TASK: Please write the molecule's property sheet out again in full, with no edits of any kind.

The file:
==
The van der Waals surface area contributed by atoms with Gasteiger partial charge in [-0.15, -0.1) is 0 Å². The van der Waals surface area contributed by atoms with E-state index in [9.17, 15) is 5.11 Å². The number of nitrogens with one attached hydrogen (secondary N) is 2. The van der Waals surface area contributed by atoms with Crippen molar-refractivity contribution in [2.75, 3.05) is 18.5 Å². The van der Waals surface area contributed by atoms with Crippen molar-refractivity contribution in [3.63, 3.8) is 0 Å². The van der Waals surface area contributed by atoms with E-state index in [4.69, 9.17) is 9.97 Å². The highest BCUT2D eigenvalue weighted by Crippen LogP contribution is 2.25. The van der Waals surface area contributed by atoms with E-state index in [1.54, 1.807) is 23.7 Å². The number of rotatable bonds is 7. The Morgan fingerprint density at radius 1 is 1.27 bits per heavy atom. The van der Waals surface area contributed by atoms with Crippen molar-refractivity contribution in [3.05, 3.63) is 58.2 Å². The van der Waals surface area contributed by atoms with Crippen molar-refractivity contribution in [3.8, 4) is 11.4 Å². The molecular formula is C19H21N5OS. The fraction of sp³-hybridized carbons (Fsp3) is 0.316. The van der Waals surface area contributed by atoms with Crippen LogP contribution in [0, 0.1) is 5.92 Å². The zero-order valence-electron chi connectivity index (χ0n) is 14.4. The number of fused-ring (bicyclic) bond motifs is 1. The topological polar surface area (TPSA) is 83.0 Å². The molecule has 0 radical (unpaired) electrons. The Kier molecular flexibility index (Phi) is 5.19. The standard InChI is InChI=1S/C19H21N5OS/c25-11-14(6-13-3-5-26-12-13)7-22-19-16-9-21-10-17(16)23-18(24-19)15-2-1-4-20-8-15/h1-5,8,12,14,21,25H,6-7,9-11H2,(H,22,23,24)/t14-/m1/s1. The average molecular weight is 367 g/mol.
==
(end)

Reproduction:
The van der Waals surface area contributed by atoms with Gasteiger partial charge in [-0.15, -0.1) is 0 Å². The van der Waals surface area contributed by atoms with E-state index in [9.17, 15) is 5.11 Å². The number of nitrogens with one attached hydrogen (secondary N) is 2. The van der Waals surface area contributed by atoms with Crippen molar-refractivity contribution in [2.75, 3.05) is 18.5 Å². The van der Waals surface area contributed by atoms with Crippen molar-refractivity contribution in [3.63, 3.8) is 0 Å². The van der Waals surface area contributed by atoms with E-state index in [4.69, 9.17) is 9.97 Å². The highest BCUT2D eigenvalue weighted by Crippen LogP contribution is 2.25. The van der Waals surface area contributed by atoms with E-state index in [1.54, 1.807) is 23.7 Å². The number of rotatable bonds is 7. The Morgan fingerprint density at radius 1 is 1.27 bits per heavy atom. The van der Waals surface area contributed by atoms with Crippen molar-refractivity contribution in [3.05, 3.63) is 58.2 Å². The van der Waals surface area contributed by atoms with Crippen molar-refractivity contribution in [3.8, 4) is 11.4 Å². The molecular formula is C19H21N5OS. The fraction of sp³-hybridized carbons (Fsp3) is 0.316. The van der Waals surface area contributed by atoms with Crippen LogP contribution in [0, 0.1) is 5.92 Å². The zero-order valence-electron chi connectivity index (χ0n) is 14.4. The number of fused-ring (bicyclic) bond motifs is 1. The topological polar surface area (TPSA) is 83.0 Å². The molecule has 0 radical (unpaired) electrons. The Kier molecular flexibility index (Phi) is 5.19. The standard InChI is InChI=1S/C19H21N5OS/c25-11-14(6-13-3-5-26-12-13)7-22-19-16-9-21-10-17(16)23-18(24-19)15-2-1-4-20-8-15/h1-5,8,12,14,21,25H,6-7,9-11H2,(H,22,23,24)/t14-/m1/s1. The average molecular weight is 367 g/mol.